Jungle hazards: Risks you have to know about

Snakes, jaguars and mosquitoes

Going even a little off the beaten track in the jungle involves arduous traveling, through an intense mesh of plant, insect and animal life. It's an environment that's not to be taken lightly: apart from the real chance of getting lost, the popular image of poisonous snakes, jaguars and mosquitoes is based on fact, though these dangers don't actually come hunting for you. Always consult your doctor on how to prevent diseases before departing for Peru if you are planning to spend any time in the rainforest regions.

Dengue fever by mosquitoes

There is no inoculation [vaccination] against dengue fever, a mosquito-transmitted viral infection that occurs mainly in urban Amazonia. The best prevention is by avoiding bites (see "Malaria" below, though note that the dengue mosquito is primarily  diurnal). Symptoms include high fevers, headache, severe pains in muscles and joints, vomiting and a red skin rash after the first few days. The illness usually lasts around ten days and can be treated with paracetamol. If hemorrhaging [bleeding] occurs (in this, as well as in any other case, of course), see a doctor immediately. Recovery is usually complete within a few weeks.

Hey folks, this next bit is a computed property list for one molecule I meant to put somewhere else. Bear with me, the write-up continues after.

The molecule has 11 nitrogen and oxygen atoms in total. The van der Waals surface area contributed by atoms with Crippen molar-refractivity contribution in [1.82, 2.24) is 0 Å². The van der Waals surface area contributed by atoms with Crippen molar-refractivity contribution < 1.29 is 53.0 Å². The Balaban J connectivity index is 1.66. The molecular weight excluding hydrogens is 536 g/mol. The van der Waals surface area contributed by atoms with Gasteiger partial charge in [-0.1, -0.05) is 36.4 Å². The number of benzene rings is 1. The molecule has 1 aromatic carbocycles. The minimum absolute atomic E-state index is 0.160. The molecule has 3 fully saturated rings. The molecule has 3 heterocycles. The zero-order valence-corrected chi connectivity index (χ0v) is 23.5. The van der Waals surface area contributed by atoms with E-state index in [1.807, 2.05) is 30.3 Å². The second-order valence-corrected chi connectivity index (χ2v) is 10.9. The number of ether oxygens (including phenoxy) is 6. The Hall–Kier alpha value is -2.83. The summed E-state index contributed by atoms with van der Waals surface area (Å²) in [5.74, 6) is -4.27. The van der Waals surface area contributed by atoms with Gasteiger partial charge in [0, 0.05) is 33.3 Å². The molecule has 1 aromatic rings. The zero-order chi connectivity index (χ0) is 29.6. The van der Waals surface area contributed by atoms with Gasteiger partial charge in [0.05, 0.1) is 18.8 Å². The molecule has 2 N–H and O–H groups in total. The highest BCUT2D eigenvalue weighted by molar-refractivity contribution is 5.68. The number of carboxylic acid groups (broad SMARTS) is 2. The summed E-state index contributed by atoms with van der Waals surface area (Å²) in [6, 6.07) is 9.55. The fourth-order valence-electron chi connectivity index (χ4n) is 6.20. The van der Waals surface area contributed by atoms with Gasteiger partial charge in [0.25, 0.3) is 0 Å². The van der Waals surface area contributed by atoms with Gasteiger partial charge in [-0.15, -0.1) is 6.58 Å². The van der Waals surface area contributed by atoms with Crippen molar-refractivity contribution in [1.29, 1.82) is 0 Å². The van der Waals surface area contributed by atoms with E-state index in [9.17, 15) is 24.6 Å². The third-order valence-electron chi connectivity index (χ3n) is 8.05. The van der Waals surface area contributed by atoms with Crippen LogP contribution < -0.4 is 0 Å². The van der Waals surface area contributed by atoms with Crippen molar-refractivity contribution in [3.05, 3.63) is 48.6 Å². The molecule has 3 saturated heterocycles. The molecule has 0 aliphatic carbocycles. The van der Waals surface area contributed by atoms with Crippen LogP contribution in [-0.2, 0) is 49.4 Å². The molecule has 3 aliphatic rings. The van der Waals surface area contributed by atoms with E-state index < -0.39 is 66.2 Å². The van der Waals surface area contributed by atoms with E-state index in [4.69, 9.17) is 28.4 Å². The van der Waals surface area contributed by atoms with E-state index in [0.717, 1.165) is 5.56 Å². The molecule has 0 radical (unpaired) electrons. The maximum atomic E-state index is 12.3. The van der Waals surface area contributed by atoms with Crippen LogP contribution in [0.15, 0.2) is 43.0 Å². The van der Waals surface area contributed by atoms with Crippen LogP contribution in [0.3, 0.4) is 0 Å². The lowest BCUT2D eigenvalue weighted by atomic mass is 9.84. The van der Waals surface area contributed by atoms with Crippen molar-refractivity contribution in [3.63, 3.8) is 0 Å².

Jiggers (beach fleas) causing itching

Small insects that live in cut grass, jiggers [fleas] can also be a very irritating problem; they stick to and bury their heads in your ankles before slowly making their way up your legs to the groin [hips], causing you to itch furiously. You can either pick them out one by one as the natives do, or apply sulfur cream (ask for the best ointment [unguent] from a farmacia [pharmacy] in any jungle town).